“(b) The timeline for the disposal of pre-election matters. The present timeline proposed for the disposal of pre-election matters has not solved the problem of certainty in the electoral process. The 180 days given to the courts of first instance to dispose pre-election suits and the 60 days earmarked for appeals dovetails into the conduct of elections and keeps the commission on edge till the Election Day. It makes it difficult for the commission to procure sensitive materials ahead of time. The commission will prefer a time-frame and a timeline that allows for the disposal of all pre-election matters before elections. This sill entails further alteration to section 285 of the Constitution.

“(c) The commission will also propose a review of the conditions for the registration of political parties to determine whether it is adequate to guarantee the registration of political parties that can in truth and in fact, bid for political power. It is also important to decide whether it is important to define a thresh hold which political parties can get on the ballot. More fundamentally, the constitution and legal conditions for the registration of political parties appears confusing and inadequate to weed out parties that enjoy only legal and not factual existence.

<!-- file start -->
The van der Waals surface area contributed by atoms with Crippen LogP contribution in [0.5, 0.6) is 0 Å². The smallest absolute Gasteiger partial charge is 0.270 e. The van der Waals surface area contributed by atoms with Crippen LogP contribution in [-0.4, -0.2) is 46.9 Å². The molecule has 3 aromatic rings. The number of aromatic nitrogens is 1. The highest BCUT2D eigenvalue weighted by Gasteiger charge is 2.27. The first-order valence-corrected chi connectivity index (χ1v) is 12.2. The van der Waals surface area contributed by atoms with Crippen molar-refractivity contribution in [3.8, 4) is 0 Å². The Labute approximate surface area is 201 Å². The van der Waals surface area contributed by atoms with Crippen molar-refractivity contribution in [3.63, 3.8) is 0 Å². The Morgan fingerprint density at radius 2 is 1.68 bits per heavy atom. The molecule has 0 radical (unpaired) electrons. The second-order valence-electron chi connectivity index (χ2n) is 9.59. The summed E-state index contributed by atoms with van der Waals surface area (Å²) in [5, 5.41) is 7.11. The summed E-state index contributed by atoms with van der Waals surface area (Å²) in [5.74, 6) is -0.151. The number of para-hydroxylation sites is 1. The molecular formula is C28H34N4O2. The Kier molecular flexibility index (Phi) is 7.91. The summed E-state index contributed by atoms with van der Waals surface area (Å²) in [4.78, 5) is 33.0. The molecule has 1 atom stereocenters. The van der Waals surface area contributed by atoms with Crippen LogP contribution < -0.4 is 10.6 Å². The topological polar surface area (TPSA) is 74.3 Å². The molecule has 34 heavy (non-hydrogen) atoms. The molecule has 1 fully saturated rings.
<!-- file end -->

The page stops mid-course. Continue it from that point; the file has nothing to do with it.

“The commission will also propose amendment to section 35 of the Electoral Act 2010 as amended, relating to the withdrawal of nominated candidates and their replacement not later than 45 days to the day of the election. The time-frame is inadequate and does not give the commission enough time to procure sensitive materials required for the conduct of elections. A time-frame of at least 60 days before the conduct of the election will be adequate for preparations and for withdrawals”.

INEC said it would harp on high-level of professionalism for security agencies that would be deployed for future elections, stressing that issues relating to neutrality and conduct of security personnel deployed for election duties would be reviewed with a view to improving their ethical conduct.